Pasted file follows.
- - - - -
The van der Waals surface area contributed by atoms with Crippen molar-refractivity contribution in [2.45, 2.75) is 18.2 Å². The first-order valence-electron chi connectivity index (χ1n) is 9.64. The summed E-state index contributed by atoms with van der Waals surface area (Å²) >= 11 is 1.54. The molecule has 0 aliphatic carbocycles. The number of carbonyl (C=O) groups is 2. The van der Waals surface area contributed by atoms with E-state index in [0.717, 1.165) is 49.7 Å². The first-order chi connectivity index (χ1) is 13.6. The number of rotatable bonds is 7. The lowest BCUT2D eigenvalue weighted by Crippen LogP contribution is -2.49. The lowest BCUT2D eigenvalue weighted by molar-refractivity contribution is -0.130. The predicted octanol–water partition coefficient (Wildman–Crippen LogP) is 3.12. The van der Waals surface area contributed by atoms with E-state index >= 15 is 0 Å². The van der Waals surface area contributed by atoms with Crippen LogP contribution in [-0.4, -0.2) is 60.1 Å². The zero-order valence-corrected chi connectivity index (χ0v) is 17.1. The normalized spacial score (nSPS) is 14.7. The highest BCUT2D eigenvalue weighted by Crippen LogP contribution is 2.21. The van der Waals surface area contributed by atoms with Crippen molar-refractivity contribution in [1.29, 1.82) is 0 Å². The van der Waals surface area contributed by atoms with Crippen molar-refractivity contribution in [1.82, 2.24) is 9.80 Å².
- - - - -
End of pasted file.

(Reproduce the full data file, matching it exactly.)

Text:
The van der Waals surface area contributed by atoms with Crippen molar-refractivity contribution in [2.45, 2.75) is 18.2 Å². The first-order valence-electron chi connectivity index (χ1n) is 9.64. The summed E-state index contributed by atoms with van der Waals surface area (Å²) >= 11 is 1.54. The molecule has 0 aliphatic carbocycles. The number of carbonyl (C=O) groups is 2. The van der Waals surface area contributed by atoms with E-state index in [0.717, 1.165) is 49.7 Å². The first-order chi connectivity index (χ1) is 13.6. The number of rotatable bonds is 7. The lowest BCUT2D eigenvalue weighted by Crippen LogP contribution is -2.49. The lowest BCUT2D eigenvalue weighted by molar-refractivity contribution is -0.130. The predicted octanol–water partition coefficient (Wildman–Crippen LogP) is 3.12. The van der Waals surface area contributed by atoms with E-state index >= 15 is 0 Å². The van der Waals surface area contributed by atoms with Crippen LogP contribution in [-0.4, -0.2) is 60.1 Å². The zero-order valence-corrected chi connectivity index (χ0v) is 17.1. The normalized spacial score (nSPS) is 14.7. The highest BCUT2D eigenvalue weighted by Crippen LogP contribution is 2.21. The van der Waals surface area contributed by atoms with Crippen molar-refractivity contribution in [1.29, 1.82) is 0 Å². The van der Waals surface area contributed by atoms with Crippen molar-refractivity contribution in [1.82, 2.24) is 9.80 Å².